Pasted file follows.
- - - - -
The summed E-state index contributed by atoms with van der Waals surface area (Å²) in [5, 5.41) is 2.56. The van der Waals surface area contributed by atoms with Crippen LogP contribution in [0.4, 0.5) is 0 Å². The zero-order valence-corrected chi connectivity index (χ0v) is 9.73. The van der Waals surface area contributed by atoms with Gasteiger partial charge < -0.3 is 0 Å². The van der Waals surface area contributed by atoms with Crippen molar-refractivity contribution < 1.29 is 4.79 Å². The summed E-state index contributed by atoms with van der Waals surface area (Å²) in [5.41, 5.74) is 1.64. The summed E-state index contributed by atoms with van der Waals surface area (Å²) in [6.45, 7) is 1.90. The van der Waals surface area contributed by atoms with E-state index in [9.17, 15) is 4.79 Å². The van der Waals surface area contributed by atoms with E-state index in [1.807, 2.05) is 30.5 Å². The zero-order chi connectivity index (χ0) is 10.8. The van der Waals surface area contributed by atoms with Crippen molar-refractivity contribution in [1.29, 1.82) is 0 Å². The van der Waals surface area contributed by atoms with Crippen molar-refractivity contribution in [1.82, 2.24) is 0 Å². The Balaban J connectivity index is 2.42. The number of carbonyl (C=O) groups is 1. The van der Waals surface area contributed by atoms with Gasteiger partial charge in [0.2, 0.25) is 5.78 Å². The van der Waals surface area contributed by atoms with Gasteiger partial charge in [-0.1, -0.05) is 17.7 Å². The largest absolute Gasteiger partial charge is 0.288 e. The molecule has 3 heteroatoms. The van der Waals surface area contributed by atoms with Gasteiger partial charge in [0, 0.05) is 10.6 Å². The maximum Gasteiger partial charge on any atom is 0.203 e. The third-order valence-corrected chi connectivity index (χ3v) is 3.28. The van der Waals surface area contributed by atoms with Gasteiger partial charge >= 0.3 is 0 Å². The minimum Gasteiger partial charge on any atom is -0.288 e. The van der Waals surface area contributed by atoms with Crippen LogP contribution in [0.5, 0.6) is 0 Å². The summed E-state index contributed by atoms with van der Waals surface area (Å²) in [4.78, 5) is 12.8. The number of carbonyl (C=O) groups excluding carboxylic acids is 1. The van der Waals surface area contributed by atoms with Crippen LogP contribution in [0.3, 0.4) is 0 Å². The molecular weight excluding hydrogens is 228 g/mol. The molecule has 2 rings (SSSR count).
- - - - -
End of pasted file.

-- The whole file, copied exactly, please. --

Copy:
The summed E-state index contributed by atoms with van der Waals surface area (Å²) in [5, 5.41) is 2.56. The van der Waals surface area contributed by atoms with Crippen LogP contribution in [0.4, 0.5) is 0 Å². The zero-order valence-corrected chi connectivity index (χ0v) is 9.73. The van der Waals surface area contributed by atoms with Gasteiger partial charge < -0.3 is 0 Å². The van der Waals surface area contributed by atoms with Crippen molar-refractivity contribution < 1.29 is 4.79 Å². The summed E-state index contributed by atoms with van der Waals surface area (Å²) in [5.41, 5.74) is 1.64. The summed E-state index contributed by atoms with van der Waals surface area (Å²) in [6.45, 7) is 1.90. The van der Waals surface area contributed by atoms with E-state index in [9.17, 15) is 4.79 Å². The van der Waals surface area contributed by atoms with E-state index in [1.807, 2.05) is 30.5 Å². The zero-order chi connectivity index (χ0) is 10.8. The van der Waals surface area contributed by atoms with Crippen molar-refractivity contribution in [1.29, 1.82) is 0 Å². The van der Waals surface area contributed by atoms with Crippen molar-refractivity contribution in [1.82, 2.24) is 0 Å². The Balaban J connectivity index is 2.42. The number of carbonyl (C=O) groups is 1. The van der Waals surface area contributed by atoms with Gasteiger partial charge in [0.2, 0.25) is 5.78 Å². The van der Waals surface area contributed by atoms with Gasteiger partial charge in [-0.1, -0.05) is 17.7 Å². The largest absolute Gasteiger partial charge is 0.288 e. The molecule has 3 heteroatoms. The van der Waals surface area contributed by atoms with Gasteiger partial charge in [0, 0.05) is 10.6 Å². The maximum Gasteiger partial charge on any atom is 0.203 e. The third-order valence-corrected chi connectivity index (χ3v) is 3.28. The van der Waals surface area contributed by atoms with Gasteiger partial charge >= 0.3 is 0 Å². The minimum Gasteiger partial charge on any atom is -0.288 e. The van der Waals surface area contributed by atoms with Crippen LogP contribution in [0.5, 0.6) is 0 Å². The summed E-state index contributed by atoms with van der Waals surface area (Å²) in [4.78, 5) is 12.8. The number of carbonyl (C=O) groups excluding carboxylic acids is 1. The van der Waals surface area contributed by atoms with Crippen LogP contribution in [0.3, 0.4) is 0 Å². The molecular weight excluding hydrogens is 228 g/mol. The molecule has 2 rings (SSSR count).